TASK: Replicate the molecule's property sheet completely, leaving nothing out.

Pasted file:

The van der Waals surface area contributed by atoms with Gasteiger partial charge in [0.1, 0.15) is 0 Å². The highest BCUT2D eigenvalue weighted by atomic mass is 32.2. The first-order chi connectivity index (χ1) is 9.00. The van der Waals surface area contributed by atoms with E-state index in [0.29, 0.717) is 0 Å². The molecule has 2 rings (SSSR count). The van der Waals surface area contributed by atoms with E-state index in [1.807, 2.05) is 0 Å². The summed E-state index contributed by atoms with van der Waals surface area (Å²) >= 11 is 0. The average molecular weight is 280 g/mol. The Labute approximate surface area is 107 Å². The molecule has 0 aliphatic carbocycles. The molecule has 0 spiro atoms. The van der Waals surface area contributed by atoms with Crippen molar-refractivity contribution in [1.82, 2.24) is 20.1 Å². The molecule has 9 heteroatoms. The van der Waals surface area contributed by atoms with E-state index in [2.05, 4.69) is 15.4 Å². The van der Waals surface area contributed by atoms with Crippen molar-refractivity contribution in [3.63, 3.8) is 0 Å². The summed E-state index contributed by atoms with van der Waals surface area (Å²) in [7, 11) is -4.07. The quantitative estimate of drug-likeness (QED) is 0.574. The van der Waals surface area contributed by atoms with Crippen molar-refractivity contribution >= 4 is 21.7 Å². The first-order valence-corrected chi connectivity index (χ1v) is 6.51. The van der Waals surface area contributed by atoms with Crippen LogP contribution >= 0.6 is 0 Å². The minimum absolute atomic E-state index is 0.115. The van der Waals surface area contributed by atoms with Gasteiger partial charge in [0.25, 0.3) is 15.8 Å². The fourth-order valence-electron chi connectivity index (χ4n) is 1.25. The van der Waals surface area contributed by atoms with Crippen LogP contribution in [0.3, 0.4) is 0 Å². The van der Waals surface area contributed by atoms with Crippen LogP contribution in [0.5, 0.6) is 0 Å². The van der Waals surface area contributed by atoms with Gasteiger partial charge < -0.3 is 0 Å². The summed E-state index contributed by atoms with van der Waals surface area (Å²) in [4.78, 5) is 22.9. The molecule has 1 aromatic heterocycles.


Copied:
The van der Waals surface area contributed by atoms with Gasteiger partial charge in [0.1, 0.15) is 0 Å². The highest BCUT2D eigenvalue weighted by atomic mass is 32.2. The first-order chi connectivity index (χ1) is 9.00. The van der Waals surface area contributed by atoms with E-state index in [0.29, 0.717) is 0 Å². The molecule has 2 rings (SSSR count). The van der Waals surface area contributed by atoms with E-state index in [1.807, 2.05) is 0 Å². The summed E-state index contributed by atoms with van der Waals surface area (Å²) >= 11 is 0. The average molecular weight is 280 g/mol. The Labute approximate surface area is 107 Å². The molecule has 0 aliphatic carbocycles. The molecule has 0 spiro atoms. The van der Waals surface area contributed by atoms with Crippen molar-refractivity contribution in [1.82, 2.24) is 20.1 Å². The molecule has 9 heteroatoms. The van der Waals surface area contributed by atoms with E-state index in [2.05, 4.69) is 15.4 Å². The van der Waals surface area contributed by atoms with Crippen molar-refractivity contribution in [3.63, 3.8) is 0 Å². The summed E-state index contributed by atoms with van der Waals surface area (Å²) in [7, 11) is -4.07. The quantitative estimate of drug-likeness (QED) is 0.574. The van der Waals surface area contributed by atoms with Crippen molar-refractivity contribution >= 4 is 21.7 Å². The first-order valence-corrected chi connectivity index (χ1v) is 6.51. The van der Waals surface area contributed by atoms with Crippen LogP contribution >= 0.6 is 0 Å². The minimum absolute atomic E-state index is 0.115. The van der Waals surface area contributed by atoms with Gasteiger partial charge in [0.25, 0.3) is 15.8 Å². The fourth-order valence-electron chi connectivity index (χ4n) is 1.25. The van der Waals surface area contributed by atoms with Crippen LogP contribution in [0.3, 0.4) is 0 Å². The van der Waals surface area contributed by atoms with Crippen LogP contribution in [0.5, 0.6) is 0 Å². The van der Waals surface area contributed by atoms with Gasteiger partial charge < -0.3 is 0 Å². The summed E-state index contributed by atoms with van der Waals surface area (Å²) in [4.78, 5) is 22.9. The molecule has 1 aromatic heterocycles.